Most credit cards are made out of plastic–it’s cheap and resilient, so what’s not to like? But if you want to differentiate yourself from the hoi polloi, metal cards are an easy way to do so. They’re also an expensive way to do so, which is why metal credit cards are for premium products. Let’s take a look at the metal credit cards out there.
Chase Sapphire Preferred: It’s still Chase Sapphire Preferred week, did you forget already? The CSP is the most famous metal card, the most popular one, as well as the cheapest with an annual fee of $95 (waived the first year). Though I’m obliged to point out that it’s not metallic all the way through–it’s actually metal sandwiched between layers of plastic. Still, it’s got more of a heft than most cards.
J.P. Morgan Chase Palladium: Let’s have a look at this one:
Oh yeah… that’s palladium and 24K gold you’re looking at. You signature will be laser-etched onto it. But it’s got a $595 annual fee, and even if you’re willing to pay that, you have to have a private banking relationship with Chase, which would apparently involve at least $250K in assets. The benefits aren’t great: 2 Ultimate Rewards points per dollar spent on travel, 1 point everywhere else. There’s also a 35,000-point bonus if you spend $100,000, plus the requisite concierge (reputedly quite good) and some other benefits.
Visa Black Card: Issued by Barclays, this was the high-end card that nobody cared about since its benefits didn’t match the $495 annual fee. But hey, it was made out of stainless steel. Apparently they’re retooling it into something called the “Luxury Card”, possibly because Amex sued them for a trademark violation and won.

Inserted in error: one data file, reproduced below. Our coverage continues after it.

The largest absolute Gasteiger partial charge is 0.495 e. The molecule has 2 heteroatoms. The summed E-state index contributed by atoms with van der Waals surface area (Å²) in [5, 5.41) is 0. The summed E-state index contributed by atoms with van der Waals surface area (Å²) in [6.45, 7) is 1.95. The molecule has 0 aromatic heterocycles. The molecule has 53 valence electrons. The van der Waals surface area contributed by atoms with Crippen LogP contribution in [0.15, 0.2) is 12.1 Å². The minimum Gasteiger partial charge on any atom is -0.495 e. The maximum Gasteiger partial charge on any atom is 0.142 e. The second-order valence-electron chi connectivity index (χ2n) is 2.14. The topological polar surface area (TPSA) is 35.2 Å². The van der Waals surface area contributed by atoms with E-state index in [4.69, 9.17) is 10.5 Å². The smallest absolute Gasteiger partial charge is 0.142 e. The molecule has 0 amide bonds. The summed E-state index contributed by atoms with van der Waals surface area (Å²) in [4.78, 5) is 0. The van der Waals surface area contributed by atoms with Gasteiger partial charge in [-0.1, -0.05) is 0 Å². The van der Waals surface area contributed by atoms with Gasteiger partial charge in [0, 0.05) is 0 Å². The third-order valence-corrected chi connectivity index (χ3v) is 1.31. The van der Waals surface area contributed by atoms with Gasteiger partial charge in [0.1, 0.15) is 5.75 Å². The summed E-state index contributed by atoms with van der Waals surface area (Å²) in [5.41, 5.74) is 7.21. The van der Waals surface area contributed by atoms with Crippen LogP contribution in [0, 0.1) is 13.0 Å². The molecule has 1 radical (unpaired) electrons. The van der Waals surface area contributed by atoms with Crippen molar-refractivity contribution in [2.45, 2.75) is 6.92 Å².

Amex Centurion: The gold standard of exclusive credit cards, this card is informally known as the black card, thus the lawsuit I just mentioned. It’s made of titanium and boasts an initiation fee of $7,500 plus an annual fee of $2,500 (but they still charge you a $38 late fee if you miss a payment). The card is invitation only. Amex won’t divulge its criteria, but eligibility is apparently based on things like income, spending, and possibly fame. If you’re eligible for the card, they’ll let you know.
Chase Ritz Carlton and Chase United Club: We’re not done with Chase yet! They do like their metal cards, don’t they? The Chase Ritz Carlton can be a good deal if you snag the 140K offer. Andy has some good posts about this card here and here, while Travel Is Free just put up a solid post on another use of Marriot points you may or may not be familiar with.
Dubai First Royale Card: Check this one out:
Yes, that’s gold trim on the top and the left with a diamond embedded in the center. No, there’s no “First Friday” with this card as there is with the Chase Sapphire Preferred.
Your Own Customized Metal Card: I had no idea this company existed, but apparently the good folks at Metal-CreditCard.com will convert any credit card you want into a metal credit card with a design of your choice for $149. Here’s one possible design from the company’s website:
This would be a great design to do manufactured spending with! What clerk is going to tell you they won’t accept a card like that?
The downside is that if your credit card number happens to get stolen, you’ll have to pay $149 for a new card.
That’s all I’m aware of… did I leave any out?